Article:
We have become commoditized in some of our purchasing decisions and very picky in others.  Some companies sole source networking gear for instance, then buy the least expensive infrastructure to run it on, and open spec everything else with the least expensive winning the business.  There is an old saying, “you get what you pay for.”  In many cases the least expensive option is not going to provide you with long term business benefits such as support, education, and a true business partner that will help you design and install the most effective solution. 

There are better ways to score a vendor when you are looking at competing bids.  A balanced scorecard will match value to value added services and business assistance.  Let’s examine some of the criteria that you should ask your vendor partners.

Do you participate in the applicable standards/codes?  This is important to know if the company actively helps shape the direction of future computing and support systems.  This provides your company an ear and a voice and also knowledge prepublication of what is happening in the industry.  Some companies that do not participate rely on the same internet channels for information.  Think of what you have read and how much has been incorrect!

Where are your products manufactured?  With stimulus dollars available, this is an important question. 

What is your environmental policy and what is your carbon footprint?  If you are a company that is working to become carbon neutral or negative, you need to assure that your supply chain is also working towards the same goals.  The truth is that many companies have moved operations offshore to get around environmental regulations.  As good stewards of our plane this question is becoming more common.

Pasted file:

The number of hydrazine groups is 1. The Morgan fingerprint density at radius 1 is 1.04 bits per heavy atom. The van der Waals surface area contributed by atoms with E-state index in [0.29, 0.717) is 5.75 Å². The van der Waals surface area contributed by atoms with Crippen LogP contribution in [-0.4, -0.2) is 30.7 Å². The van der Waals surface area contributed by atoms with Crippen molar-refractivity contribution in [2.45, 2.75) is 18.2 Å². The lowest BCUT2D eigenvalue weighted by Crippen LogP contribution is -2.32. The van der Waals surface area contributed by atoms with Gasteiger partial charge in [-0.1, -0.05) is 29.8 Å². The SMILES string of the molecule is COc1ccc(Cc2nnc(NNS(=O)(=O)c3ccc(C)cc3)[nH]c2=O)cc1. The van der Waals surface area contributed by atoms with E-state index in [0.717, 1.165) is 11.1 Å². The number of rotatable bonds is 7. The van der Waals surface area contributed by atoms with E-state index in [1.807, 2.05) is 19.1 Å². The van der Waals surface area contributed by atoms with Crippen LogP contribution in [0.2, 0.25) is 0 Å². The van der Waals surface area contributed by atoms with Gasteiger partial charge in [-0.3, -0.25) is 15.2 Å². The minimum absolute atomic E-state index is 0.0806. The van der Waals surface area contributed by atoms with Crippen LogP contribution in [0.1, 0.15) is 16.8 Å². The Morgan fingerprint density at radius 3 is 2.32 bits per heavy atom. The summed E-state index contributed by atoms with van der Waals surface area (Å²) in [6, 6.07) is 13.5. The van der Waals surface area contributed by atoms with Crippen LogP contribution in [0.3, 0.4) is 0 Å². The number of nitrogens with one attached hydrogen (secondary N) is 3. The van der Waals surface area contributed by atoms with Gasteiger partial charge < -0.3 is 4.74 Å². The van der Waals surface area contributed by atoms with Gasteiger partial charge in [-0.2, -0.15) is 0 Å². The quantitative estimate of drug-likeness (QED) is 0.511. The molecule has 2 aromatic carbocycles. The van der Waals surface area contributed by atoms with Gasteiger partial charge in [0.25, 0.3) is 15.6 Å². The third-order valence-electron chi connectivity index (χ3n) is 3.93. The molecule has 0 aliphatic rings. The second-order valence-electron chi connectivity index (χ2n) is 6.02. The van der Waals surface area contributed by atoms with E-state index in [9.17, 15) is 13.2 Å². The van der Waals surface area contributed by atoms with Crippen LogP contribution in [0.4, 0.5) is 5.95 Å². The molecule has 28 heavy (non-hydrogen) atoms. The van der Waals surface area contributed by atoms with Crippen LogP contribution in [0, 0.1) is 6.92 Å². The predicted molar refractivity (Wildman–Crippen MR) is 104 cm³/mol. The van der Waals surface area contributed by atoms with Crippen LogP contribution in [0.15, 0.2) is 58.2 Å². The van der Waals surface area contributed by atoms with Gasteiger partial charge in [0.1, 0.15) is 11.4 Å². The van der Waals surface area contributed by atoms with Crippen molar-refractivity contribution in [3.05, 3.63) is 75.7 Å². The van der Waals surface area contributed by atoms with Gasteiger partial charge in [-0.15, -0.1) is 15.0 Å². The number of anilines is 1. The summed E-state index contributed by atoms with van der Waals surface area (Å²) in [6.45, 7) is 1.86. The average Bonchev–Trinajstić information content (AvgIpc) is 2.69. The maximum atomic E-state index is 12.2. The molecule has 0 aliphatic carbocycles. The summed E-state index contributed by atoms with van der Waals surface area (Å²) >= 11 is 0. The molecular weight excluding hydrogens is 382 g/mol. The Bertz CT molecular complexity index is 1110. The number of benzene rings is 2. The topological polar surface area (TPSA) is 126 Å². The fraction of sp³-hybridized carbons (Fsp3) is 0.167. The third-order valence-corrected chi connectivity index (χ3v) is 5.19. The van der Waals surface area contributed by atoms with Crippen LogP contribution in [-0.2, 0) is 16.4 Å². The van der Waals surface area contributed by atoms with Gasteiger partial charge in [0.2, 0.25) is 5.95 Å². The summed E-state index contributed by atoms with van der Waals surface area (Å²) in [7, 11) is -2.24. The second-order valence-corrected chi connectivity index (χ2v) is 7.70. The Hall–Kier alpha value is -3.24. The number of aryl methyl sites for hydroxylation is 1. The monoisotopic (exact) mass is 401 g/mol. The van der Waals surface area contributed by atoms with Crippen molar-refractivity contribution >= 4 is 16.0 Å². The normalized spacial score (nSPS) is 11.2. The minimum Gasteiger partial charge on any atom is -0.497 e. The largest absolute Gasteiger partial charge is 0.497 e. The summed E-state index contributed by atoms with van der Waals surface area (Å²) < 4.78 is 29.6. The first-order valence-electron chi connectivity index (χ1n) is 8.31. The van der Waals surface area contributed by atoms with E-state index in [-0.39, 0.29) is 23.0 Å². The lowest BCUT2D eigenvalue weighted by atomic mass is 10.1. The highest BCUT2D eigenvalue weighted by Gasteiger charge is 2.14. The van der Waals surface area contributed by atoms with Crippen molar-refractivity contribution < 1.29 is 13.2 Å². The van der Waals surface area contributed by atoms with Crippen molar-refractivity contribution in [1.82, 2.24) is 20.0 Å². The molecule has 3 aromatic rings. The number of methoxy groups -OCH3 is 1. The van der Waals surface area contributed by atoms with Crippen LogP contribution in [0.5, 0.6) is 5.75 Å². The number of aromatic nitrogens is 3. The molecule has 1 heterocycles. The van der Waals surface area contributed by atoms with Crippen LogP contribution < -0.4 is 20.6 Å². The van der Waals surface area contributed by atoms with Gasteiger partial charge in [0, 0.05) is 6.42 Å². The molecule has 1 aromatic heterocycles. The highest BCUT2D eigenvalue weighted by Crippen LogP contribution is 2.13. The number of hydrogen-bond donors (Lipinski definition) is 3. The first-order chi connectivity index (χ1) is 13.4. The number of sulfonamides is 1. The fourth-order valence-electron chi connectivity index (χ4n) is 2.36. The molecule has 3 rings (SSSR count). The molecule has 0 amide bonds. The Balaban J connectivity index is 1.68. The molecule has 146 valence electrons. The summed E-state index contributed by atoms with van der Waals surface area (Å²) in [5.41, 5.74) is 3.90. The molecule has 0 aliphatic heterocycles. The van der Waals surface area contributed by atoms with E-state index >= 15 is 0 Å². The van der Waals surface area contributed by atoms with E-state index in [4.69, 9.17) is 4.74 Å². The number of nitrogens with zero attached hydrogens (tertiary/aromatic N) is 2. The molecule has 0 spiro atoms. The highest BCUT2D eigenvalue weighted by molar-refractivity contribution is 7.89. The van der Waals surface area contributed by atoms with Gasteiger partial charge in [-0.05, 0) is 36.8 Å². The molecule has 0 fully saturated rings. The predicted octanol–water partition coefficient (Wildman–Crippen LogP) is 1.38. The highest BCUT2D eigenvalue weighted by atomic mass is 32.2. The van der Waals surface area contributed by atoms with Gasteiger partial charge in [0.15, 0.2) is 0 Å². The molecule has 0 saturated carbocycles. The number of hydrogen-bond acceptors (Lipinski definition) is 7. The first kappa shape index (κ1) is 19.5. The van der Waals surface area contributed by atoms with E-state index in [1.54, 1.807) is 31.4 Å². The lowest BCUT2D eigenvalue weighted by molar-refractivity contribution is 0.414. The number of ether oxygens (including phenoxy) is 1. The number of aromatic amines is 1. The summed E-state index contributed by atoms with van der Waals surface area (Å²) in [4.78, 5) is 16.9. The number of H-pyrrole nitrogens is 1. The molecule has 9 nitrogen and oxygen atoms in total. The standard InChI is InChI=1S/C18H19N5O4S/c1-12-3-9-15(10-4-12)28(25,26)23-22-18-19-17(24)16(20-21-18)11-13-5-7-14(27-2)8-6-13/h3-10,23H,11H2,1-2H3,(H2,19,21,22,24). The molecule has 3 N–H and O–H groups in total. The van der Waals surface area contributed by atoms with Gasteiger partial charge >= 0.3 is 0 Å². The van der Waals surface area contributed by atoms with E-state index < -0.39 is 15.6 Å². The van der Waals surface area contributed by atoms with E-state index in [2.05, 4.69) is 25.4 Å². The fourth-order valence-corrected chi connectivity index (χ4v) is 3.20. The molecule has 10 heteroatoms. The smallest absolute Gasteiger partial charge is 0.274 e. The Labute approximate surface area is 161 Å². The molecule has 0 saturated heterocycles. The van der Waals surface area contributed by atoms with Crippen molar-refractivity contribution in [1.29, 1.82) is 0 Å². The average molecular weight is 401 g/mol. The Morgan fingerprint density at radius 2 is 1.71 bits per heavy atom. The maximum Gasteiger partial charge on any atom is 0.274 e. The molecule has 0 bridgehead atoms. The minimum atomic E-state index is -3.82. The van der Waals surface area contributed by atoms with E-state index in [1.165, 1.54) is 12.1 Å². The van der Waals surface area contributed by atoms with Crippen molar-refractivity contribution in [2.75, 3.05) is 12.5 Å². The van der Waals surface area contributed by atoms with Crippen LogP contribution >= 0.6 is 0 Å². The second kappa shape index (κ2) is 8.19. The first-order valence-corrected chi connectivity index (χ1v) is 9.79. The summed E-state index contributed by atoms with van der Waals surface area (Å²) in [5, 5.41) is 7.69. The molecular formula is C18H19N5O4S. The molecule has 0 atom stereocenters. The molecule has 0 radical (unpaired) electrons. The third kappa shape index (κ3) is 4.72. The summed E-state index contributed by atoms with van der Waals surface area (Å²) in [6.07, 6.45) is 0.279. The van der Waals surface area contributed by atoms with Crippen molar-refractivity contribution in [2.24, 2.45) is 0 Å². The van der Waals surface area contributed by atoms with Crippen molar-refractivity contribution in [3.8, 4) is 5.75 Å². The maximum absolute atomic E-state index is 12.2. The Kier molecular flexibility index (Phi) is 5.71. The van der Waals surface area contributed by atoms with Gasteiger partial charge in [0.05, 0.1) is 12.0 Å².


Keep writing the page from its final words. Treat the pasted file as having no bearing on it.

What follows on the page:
How do you deal with lead time issues?  They happen; it is a fact of life.  A company should be able to work with you in advance of projects to assure what you need is available when you need it.

What is your escalation procedure?  Some vendors force you to work with the installation company first and are only available AFTER that channel is exhausted.  This can have serious ramifications on a project. 

What services do you have available to help with the design and implementation phases of the project?  Vendors that rely solely on outside organizations for help introduce a second level of issues.  Sometimes those companies steer you ONLY to the products they are familiar with or receive the best discount/rebates for which may or may not be in your best interest. 

What is your supply chain model and what are stocking options?  Creative companies can work with their supply chain to assure availability.  There are lots of ways of doing this and it certainly bears investigation.

What other services are available to you as a company?  Many companies have education programs, workshops and other programs that can save you a fortune regardless of whether you have the expertise in house or you use consultants.  Let’s face it, everyone has a 40 hour (at least) job and new projects can tax already overstressed resources.  Likewise it is great to have a second pair of eyes that can work as an advocate for you to assure you are getting the best solution moving forward.

What is your certification process for your partners?  It is worth paying attention to the length and content of the courses.  It is also worth considering if your company employees can go through the same training. 

Lastly and most importantly, you should check references but not the ones that the company gives you.  I always suggest that you go through old press releases and contact those companies that implemented the solution a while back.  This is a great way to determine what problems manifested and how they were resolved.  It is also a great way to plan for hiccups that may happen before they are your hiccups.